If a bailiff does come to your door you can do several things before you choose to speak to them about any specifics. You should ask them:
You can also ask them to prove their authorisation and identity even if they’ve visited before. To get them to do this without opening the door, get them to push it through the letterbox or hold it up to the window. And remember — all bailiffs must have a certificate to prove themselves as such, unless they’re exempt or in the company of someone who does have a certificate.
Here are some simple tips on what to do when the bailiff knocks:
If you’re expecting a visit from a bailiff then keep your doors locked and make sure your windows are closed properly. Remember, they can’t enter your home without permission. Make sure everyone in your home knows to keep the doors locked at all times too, and make them aware they shouldn’t open the door to someone they don’t know. You could have a door chain fitted too for a few pounds to stop them gaining entry if someone opens the door to them by mistake.
If they want to talk, you can do this through the door without granting them entry, or ring us and we can deal with them for you. You’re not obliged to sign any forms or make agreements with them to pay more than you can manage per month, no matter how demanding they may seem. If they come to your door, ask to see a copy of the warrant or writ. Get them to show you this through the letterbox or window so you don’t have to open the door.
If you let an enforcement agent into your house, he or she will try to negotiate payment of your debt. Failing this they will make an inventory of your goods and try and make you sign a Controlled Goods Agreements, which postpones your belongings being taken away immediately. But as discussed above, you are under no legal obligation to let the enforcement officer into your home.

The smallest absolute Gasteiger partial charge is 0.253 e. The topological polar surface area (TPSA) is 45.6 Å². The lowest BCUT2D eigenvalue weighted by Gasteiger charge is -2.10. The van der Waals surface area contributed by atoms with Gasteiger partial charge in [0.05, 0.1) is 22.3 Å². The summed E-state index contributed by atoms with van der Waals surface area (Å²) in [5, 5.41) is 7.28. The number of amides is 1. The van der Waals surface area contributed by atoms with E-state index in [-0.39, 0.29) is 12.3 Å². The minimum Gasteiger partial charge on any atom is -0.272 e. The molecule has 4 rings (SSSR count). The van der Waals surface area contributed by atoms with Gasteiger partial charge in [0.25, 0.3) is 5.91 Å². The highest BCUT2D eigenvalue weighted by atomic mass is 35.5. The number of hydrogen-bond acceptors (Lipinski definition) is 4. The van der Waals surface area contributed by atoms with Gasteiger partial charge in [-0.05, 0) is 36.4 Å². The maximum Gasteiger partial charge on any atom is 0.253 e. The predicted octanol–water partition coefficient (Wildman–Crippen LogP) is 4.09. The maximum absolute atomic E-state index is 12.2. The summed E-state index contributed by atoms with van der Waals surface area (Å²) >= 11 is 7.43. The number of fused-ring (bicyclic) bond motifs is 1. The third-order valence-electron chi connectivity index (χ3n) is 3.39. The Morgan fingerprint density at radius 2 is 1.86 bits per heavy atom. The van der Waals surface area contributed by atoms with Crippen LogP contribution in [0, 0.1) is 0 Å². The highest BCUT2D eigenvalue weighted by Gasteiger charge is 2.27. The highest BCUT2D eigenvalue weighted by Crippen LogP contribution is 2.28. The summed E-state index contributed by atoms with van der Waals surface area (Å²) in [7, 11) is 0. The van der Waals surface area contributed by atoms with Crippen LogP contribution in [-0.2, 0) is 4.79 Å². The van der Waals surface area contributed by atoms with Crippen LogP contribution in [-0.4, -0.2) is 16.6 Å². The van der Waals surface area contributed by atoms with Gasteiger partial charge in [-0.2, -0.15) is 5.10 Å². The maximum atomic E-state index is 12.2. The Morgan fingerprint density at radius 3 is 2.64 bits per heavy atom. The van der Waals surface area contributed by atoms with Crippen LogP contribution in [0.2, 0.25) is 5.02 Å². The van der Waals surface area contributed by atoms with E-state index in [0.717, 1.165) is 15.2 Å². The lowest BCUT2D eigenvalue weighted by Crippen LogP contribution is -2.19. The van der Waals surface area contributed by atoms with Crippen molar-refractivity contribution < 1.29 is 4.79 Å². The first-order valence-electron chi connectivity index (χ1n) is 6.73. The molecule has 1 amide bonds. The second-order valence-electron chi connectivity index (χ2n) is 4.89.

If bailiffs gain access to your home, they may then take some of your belongings to sell. They can remove luxury items such as TVs and game consoles. But they can’t take things you need — essential items like clothes, cookers and fridges. They also can’t take items that don’t belong to you, but you’ll need to provide proof that someone else’s items aren’t your own.
In most cases, if you’ve received a notice of enforcement, the only way to deal with your debt and stop bailiffs coming to try and take away your belongings is to make an agreement to pay off the debt you owe.
Payment plans help break up council tax debt into more manageable chunks that can be paid back on a monthly basis. You shouldn’t be forced to try and pay more than is within your means.
Our team have experience in dealing with the council, so can act as a buffer between you and your creditor. In doing so we can avoid threats of legal action and repossession of your valuable goods. Acting as your representative, we can arrange for payments to be made in monthly instalments. Drawing on our expert budgeting advice we’ll manage your debt on a case-by-case basis, helping to build a payment plan within your budget to break down and better deal with your debt.
We can negotiate with your creditor and ask them to suspend bailiff action for a couple of days while we help you work out how best to budget your finances and create a repayment plan. We can work with you to find out how much you can put aside each month to pay back your creditor.
Bailiffs have to treat you fairly and follow strict guidelines. They can’t, for example, threaten you or pretend to have powers they don’t. They’re not allowed to discriminate based on your age, sex, sexuality, ethnicity, religion or disability. You can report them if they use any language that’s sexist, homophobic, ageist or racist.
If you’re a vulnerable person, bailiffs must also take special care. This includes:
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If a debt collection agency has been in touch about your council tax arrears then we’re on hand to help. Our friendly and experienced team give free expert advice and can help you get started on the path to a debt free life. We can discuss your situation and help set up a specialised payment plan, working as your representative to speak to the local council and bailiffs.
You can get free help and advice to deal with bailiffs from the following sites: